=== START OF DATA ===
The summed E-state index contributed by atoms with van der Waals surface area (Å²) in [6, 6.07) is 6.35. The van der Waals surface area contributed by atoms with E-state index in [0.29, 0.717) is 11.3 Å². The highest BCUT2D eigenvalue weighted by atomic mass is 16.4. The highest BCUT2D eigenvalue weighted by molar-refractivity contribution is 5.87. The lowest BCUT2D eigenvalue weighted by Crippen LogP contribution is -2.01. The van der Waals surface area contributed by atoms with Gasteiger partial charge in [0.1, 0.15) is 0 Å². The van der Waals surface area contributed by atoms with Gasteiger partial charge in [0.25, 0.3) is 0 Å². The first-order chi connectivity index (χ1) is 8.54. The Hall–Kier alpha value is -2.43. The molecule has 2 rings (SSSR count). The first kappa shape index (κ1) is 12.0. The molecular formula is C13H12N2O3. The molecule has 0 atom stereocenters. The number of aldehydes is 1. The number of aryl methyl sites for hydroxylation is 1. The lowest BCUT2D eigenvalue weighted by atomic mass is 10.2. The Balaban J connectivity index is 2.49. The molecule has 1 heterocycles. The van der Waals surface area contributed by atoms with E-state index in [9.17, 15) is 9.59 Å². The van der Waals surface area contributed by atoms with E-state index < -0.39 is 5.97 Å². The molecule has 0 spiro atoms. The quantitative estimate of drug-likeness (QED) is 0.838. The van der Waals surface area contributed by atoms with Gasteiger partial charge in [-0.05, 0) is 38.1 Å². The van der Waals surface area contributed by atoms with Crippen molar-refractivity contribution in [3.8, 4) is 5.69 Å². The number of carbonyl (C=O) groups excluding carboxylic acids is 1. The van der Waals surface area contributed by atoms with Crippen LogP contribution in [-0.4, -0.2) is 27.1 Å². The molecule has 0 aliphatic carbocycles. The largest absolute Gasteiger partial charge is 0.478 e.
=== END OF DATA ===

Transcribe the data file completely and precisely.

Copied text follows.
The summed E-state index contributed by atoms with van der Waals surface area (Å²) in [6, 6.07) is 6.35. The van der Waals surface area contributed by atoms with E-state index in [0.29, 0.717) is 11.3 Å². The highest BCUT2D eigenvalue weighted by atomic mass is 16.4. The highest BCUT2D eigenvalue weighted by molar-refractivity contribution is 5.87. The lowest BCUT2D eigenvalue weighted by Crippen LogP contribution is -2.01. The van der Waals surface area contributed by atoms with Gasteiger partial charge in [0.1, 0.15) is 0 Å². The van der Waals surface area contributed by atoms with Gasteiger partial charge in [0.25, 0.3) is 0 Å². The first-order chi connectivity index (χ1) is 8.54. The Hall–Kier alpha value is -2.43. The molecule has 2 rings (SSSR count). The first kappa shape index (κ1) is 12.0. The molecular formula is C13H12N2O3. The molecule has 0 atom stereocenters. The number of aldehydes is 1. The number of aryl methyl sites for hydroxylation is 1. The lowest BCUT2D eigenvalue weighted by atomic mass is 10.2. The Balaban J connectivity index is 2.49. The molecule has 1 heterocycles. The van der Waals surface area contributed by atoms with E-state index in [9.17, 15) is 9.59 Å². The van der Waals surface area contributed by atoms with E-state index < -0.39 is 5.97 Å². The molecule has 0 spiro atoms. The quantitative estimate of drug-likeness (QED) is 0.838. The van der Waals surface area contributed by atoms with Gasteiger partial charge in [-0.05, 0) is 38.1 Å². The van der Waals surface area contributed by atoms with Crippen molar-refractivity contribution in [3.8, 4) is 5.69 Å². The number of carbonyl (C=O) groups excluding carboxylic acids is 1. The van der Waals surface area contributed by atoms with Crippen LogP contribution in [-0.4, -0.2) is 27.1 Å². The molecule has 0 aliphatic carbocycles. The largest absolute Gasteiger partial charge is 0.478 e.